Glasgow Hydro to get late final safety check

An artist's impression of the completed Hydro arena. Picture: PA
An artist's impression of the completed Hydro arena. Picture: PA
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BOSSES at Glasgow’s new Hydro concert arena have admitted they may not get a full safety certificate for the complex until the day before Rod Stewart is due to open the venue before 13,000 fans.

But John Sharkey, the man in charge of the project, insists there is “no plan B” in the event of the venue not being ready in time for Stewart’s concert on 30 September.

He said it was “within touching distance” of completion, but admitted “there is a hell of a lot still do” for the grand unveiling.

A press conference and VIP reception to unveil the 45-metre tall venue has been confirmed for a few days beforehand.

An expansion of the facilities at the SECC complex was announced in 2001, with plans for the indoor concert arena unveiled two years later.

Construction work on the Hydro, designed by the world-renowned London practice Foster & Partners, began in February 2011.

But the work has been dogged by difficulties, including a legal wrangle with the contractors, the late-running of the building programme – which led to its opening night being put back –and a dramatic fire in June.

Mr Sharkey revealed workers would be on site around the clock to meet the deadline and said the plan was for the venue to be completed, with all facilities up and running, by the time Stewart’s gig got under way.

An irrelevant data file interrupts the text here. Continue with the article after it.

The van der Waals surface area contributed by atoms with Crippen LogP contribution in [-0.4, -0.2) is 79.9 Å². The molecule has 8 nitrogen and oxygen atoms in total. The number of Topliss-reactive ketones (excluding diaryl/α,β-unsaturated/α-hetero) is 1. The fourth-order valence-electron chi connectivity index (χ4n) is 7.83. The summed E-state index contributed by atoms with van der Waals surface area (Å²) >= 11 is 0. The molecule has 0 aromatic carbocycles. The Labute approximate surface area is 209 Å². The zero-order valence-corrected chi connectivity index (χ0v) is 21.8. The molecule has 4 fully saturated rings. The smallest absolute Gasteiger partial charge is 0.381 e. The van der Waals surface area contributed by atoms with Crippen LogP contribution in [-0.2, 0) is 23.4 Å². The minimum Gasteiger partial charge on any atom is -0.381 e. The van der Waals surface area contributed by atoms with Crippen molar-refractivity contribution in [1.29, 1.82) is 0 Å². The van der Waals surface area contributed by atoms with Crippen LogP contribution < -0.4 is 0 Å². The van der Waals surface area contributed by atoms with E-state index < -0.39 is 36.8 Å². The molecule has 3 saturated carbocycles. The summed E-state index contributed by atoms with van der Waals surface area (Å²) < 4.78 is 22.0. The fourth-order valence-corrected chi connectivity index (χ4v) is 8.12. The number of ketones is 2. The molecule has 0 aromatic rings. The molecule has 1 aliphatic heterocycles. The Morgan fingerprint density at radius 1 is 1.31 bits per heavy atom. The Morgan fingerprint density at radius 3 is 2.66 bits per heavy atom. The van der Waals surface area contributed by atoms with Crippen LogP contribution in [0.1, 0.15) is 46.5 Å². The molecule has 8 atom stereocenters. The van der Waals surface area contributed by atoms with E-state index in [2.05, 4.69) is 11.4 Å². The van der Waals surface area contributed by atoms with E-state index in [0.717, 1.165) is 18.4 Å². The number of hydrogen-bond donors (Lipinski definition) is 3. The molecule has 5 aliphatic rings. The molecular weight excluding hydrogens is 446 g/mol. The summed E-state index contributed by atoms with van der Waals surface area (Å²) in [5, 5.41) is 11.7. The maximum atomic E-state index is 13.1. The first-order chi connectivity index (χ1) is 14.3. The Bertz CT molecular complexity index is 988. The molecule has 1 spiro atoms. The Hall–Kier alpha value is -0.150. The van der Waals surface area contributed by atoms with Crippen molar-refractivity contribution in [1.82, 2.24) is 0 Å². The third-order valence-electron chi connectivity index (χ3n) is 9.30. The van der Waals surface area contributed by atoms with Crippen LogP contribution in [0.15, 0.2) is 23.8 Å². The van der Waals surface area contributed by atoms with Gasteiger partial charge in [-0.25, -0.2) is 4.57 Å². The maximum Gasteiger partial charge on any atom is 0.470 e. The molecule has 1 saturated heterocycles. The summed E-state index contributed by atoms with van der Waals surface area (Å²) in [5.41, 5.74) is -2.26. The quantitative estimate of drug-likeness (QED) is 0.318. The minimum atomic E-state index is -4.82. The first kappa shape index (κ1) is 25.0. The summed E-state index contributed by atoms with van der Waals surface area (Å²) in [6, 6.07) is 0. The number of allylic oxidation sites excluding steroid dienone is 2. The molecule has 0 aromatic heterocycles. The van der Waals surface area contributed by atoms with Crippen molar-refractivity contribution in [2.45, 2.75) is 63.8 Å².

The panelling on the iconic “pie-case” roof of the Hydro, on the city’s waterfront, has been completed and the final seats are expected to be put in place over the next week.

Mr Sharkey said: “We are sticking to the 30 September deadline. Our plan B is basically to stick with plan A. There’s a hell of a lot still to do, but a lot has happened over the last few months.

“The final stage is getting a safety certificate and a licence, but we haven’t set a deadline for when we need that. It could be the day before. If we don’t get that we won’t be able to get a licence to open.

“We don’t have any contingency plan at all and we haven’t set any alternative dates aside with Rod Stewart. It’s not something we’re planning for.”

Glasgow has ambitions for the silver-domed building, which has cost £125 million to construct, becoming one of the world’s top five concert arenas to rival venues such as the O2 in London and Madison Square Gardens in New York. Acts due to appear there over the next few months include Fleetwood Mac, Boyzone, the Proclaimers, Peter Gabriel, Depeche Mode and the Arctic Monkeys.

John Langford, director of concerts and events at the SECC, said: “We want to attract about 140 events a year to the Hydro and we have 107 planned between now and the end of 2014, before we even open.”